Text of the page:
Service Shoes With Leggings
At the beginning of World War II, the U.S. soldier wore a service shoe with canvas leggings. The leggings were difficult to put on and take off and did not provide much protection. The deficiencies in the shoe plus legging led to the development of the combat boot to solve the problems.
A soldier relaxes on the hood of a halftrack, ETO, Summer 1944. Although most of his clothing is dark olive drab, his leggings are the earlier khaki version. His mess gear, canteen cup and other gear are nearby.
See also: U.S. Military Combat Boots.
Service Shoes with Leggings During WW II
Soldiers of Co I, 60th Infantry, 9th Inf Div, wearing service shoes and leggings typical of infantry at the time, during fighting near the Belgian border, 9 Sep 1944.
The World War II combat boot design evolved from the service shoes used with leggings. The Model 1939 "Shoes, Service, Composition Sole" was an ankle high shoe/boot made of tanned leather in a dark red color, originally with leather soles, changed to rubber soles after 1940. The same shoe design was modified in early 1943 (called Type III) to reverse the leather (rough side out) and add reinforcing rivets. A simplified version of the Type III shoe was adopted later in 1943 as the "Shoes, Service, Reverse Upper", different from the earlier service shoes in that it was built a little lower with no toe cap and with nylon laces instead of cotton. The latter two types were the most common service shoes of the war.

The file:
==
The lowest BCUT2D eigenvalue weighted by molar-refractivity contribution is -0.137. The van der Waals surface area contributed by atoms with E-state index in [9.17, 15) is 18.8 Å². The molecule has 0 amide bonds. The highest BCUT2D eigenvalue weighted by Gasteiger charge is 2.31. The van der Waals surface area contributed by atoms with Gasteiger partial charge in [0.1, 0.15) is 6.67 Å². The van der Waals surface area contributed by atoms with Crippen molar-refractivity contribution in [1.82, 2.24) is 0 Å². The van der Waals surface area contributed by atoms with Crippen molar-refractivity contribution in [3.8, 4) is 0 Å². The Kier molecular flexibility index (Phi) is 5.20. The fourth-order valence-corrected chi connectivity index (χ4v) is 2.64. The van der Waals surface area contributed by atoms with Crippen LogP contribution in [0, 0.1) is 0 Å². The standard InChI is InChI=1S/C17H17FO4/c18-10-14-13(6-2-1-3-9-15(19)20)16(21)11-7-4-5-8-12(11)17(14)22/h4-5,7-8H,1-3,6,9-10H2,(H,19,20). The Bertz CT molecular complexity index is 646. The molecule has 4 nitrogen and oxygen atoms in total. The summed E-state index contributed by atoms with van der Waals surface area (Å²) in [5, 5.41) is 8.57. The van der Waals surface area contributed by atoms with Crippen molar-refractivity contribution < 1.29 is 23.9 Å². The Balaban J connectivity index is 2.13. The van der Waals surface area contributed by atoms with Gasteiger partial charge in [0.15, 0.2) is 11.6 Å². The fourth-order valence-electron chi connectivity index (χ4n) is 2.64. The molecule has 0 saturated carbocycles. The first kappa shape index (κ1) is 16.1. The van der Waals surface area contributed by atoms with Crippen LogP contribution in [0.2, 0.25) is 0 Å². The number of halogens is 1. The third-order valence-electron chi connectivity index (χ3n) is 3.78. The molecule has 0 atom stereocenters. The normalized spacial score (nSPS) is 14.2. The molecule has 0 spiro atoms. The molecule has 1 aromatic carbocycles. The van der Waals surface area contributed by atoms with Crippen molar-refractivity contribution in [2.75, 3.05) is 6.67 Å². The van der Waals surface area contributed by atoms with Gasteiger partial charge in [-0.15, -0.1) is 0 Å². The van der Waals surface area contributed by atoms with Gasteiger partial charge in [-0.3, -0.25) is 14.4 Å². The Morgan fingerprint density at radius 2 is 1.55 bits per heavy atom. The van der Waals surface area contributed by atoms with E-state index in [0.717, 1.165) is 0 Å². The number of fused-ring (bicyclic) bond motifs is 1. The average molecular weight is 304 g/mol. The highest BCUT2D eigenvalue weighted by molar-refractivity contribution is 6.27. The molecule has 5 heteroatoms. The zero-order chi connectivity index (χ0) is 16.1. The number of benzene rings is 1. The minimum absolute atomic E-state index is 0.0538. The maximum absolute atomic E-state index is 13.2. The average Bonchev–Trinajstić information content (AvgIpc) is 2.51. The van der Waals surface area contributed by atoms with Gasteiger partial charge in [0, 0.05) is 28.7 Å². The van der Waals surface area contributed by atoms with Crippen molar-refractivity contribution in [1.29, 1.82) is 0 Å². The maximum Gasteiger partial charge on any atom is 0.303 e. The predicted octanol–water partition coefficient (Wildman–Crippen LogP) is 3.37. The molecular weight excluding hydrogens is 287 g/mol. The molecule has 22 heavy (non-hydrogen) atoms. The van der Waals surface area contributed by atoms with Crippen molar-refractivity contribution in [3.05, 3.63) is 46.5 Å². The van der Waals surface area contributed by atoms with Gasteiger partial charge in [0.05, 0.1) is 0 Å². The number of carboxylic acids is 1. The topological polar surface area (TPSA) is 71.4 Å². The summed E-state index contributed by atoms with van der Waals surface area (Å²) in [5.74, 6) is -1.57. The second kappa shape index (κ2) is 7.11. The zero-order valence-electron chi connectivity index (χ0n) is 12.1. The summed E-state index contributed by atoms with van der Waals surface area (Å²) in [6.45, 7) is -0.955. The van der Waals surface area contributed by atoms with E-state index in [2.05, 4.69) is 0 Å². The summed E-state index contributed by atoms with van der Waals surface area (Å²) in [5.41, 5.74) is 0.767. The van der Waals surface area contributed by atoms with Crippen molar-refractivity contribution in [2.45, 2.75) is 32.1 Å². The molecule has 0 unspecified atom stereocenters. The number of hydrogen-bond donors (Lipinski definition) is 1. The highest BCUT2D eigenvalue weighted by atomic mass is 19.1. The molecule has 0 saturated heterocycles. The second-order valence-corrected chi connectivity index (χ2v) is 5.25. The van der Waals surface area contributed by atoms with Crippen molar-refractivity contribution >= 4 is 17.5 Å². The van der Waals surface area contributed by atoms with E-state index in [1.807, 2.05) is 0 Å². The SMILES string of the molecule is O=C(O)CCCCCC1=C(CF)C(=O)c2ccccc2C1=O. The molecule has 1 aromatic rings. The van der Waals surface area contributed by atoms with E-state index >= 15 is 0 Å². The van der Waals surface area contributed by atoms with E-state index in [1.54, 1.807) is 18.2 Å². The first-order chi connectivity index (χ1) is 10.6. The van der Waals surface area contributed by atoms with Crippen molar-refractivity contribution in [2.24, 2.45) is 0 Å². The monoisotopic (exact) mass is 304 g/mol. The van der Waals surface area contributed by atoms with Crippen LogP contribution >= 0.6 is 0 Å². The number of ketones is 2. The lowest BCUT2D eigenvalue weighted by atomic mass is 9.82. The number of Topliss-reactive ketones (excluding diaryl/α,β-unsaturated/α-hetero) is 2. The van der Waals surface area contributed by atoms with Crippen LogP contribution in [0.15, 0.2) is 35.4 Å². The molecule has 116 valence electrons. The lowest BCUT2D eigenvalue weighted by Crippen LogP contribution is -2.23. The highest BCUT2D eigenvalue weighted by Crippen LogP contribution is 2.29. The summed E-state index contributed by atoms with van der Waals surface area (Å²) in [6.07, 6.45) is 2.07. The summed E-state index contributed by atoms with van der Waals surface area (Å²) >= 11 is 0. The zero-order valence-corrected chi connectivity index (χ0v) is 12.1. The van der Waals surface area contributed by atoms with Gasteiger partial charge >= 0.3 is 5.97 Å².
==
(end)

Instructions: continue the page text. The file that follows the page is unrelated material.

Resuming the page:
In the field, all of the service shoes where worn with leggings that extended the shoe up the calf. The leggings had a strap that looped under the shoe in the space in front of the heel. The leggings were laced up with a series of hooks and grommets. At the start of WW II longer leggings were in use in khaki or light OD shades. By 1944 a shorter, dark OD #7 legging was issued. Most ground troops wore the service shoe-legging combination until late in the war. Service shoes continued in use for garrison wear even after the war. [At left is a detail from a 1942 photo taken at Ft. Knox, KY.]
A World War II soldier received an initial issue of two pairs of shoes which could be resoled twice, then were replaced with a new or rebuilt pair. The replacement rate varied depending on conditions where the shoes were worn, ranging from a year in the US to only five months in the Southwest Pacific. [Click here for Shoes and the Army, Under Secretary of War Robert P. Patterson, 4 June 1945.]
The World War II combat boot design evolved from the service shoes used with leggings as described on the linked Olive-Drab.com page.
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